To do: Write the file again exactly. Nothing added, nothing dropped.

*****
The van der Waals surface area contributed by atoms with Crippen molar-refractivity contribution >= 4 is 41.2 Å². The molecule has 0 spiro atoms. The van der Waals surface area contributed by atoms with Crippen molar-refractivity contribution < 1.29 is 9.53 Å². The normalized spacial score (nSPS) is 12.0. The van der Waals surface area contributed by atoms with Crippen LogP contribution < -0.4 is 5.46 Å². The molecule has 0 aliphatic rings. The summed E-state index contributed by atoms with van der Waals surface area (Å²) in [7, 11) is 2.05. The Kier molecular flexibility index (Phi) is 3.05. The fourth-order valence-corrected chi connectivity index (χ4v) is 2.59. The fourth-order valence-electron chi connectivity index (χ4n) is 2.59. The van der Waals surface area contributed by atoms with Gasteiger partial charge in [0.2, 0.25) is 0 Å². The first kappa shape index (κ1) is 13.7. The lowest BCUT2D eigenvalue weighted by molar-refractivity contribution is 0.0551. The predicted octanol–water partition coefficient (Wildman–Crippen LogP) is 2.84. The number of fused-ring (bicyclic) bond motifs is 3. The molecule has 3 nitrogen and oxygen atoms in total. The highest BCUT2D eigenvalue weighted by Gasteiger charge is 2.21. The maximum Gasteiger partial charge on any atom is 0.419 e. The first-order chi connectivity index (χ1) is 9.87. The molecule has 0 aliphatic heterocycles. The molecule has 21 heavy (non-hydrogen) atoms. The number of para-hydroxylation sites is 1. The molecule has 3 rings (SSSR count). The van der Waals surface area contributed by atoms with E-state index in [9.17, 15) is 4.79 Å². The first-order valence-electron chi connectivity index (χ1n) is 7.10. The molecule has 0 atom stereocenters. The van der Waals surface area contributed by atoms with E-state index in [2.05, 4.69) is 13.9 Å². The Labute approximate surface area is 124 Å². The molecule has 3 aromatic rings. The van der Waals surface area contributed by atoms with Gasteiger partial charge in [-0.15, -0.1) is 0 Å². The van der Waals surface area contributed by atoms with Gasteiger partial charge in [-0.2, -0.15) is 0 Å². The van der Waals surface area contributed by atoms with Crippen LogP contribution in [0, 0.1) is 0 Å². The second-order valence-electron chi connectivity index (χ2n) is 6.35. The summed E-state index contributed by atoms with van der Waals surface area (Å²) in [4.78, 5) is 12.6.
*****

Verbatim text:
The van der Waals surface area contributed by atoms with Crippen molar-refractivity contribution >= 4 is 41.2 Å². The molecule has 0 spiro atoms. The van der Waals surface area contributed by atoms with Crippen molar-refractivity contribution < 1.29 is 9.53 Å². The normalized spacial score (nSPS) is 12.0. The van der Waals surface area contributed by atoms with Crippen LogP contribution < -0.4 is 5.46 Å². The molecule has 0 aliphatic rings. The summed E-state index contributed by atoms with van der Waals surface area (Å²) in [7, 11) is 2.05. The Kier molecular flexibility index (Phi) is 3.05. The fourth-order valence-corrected chi connectivity index (χ4v) is 2.59. The fourth-order valence-electron chi connectivity index (χ4n) is 2.59. The van der Waals surface area contributed by atoms with Gasteiger partial charge in [0.2, 0.25) is 0 Å². The first kappa shape index (κ1) is 13.7. The lowest BCUT2D eigenvalue weighted by molar-refractivity contribution is 0.0551. The predicted octanol–water partition coefficient (Wildman–Crippen LogP) is 2.84. The number of fused-ring (bicyclic) bond motifs is 3. The molecule has 3 nitrogen and oxygen atoms in total. The highest BCUT2D eigenvalue weighted by Gasteiger charge is 2.21. The maximum Gasteiger partial charge on any atom is 0.419 e. The first-order chi connectivity index (χ1) is 9.87. The molecule has 0 aliphatic heterocycles. The molecule has 21 heavy (non-hydrogen) atoms. The number of para-hydroxylation sites is 1. The molecule has 3 rings (SSSR count). The van der Waals surface area contributed by atoms with E-state index in [9.17, 15) is 4.79 Å². The first-order valence-electron chi connectivity index (χ1n) is 7.10. The molecule has 0 atom stereocenters. The van der Waals surface area contributed by atoms with E-state index in [2.05, 4.69) is 13.9 Å². The Labute approximate surface area is 124 Å². The molecule has 3 aromatic rings. The van der Waals surface area contributed by atoms with Gasteiger partial charge in [-0.15, -0.1) is 0 Å². The van der Waals surface area contributed by atoms with Gasteiger partial charge in [-0.2, -0.15) is 0 Å². The van der Waals surface area contributed by atoms with Crippen LogP contribution in [0, 0.1) is 0 Å². The second-order valence-electron chi connectivity index (χ2n) is 6.35. The summed E-state index contributed by atoms with van der Waals surface area (Å²) in [4.78, 5) is 12.6.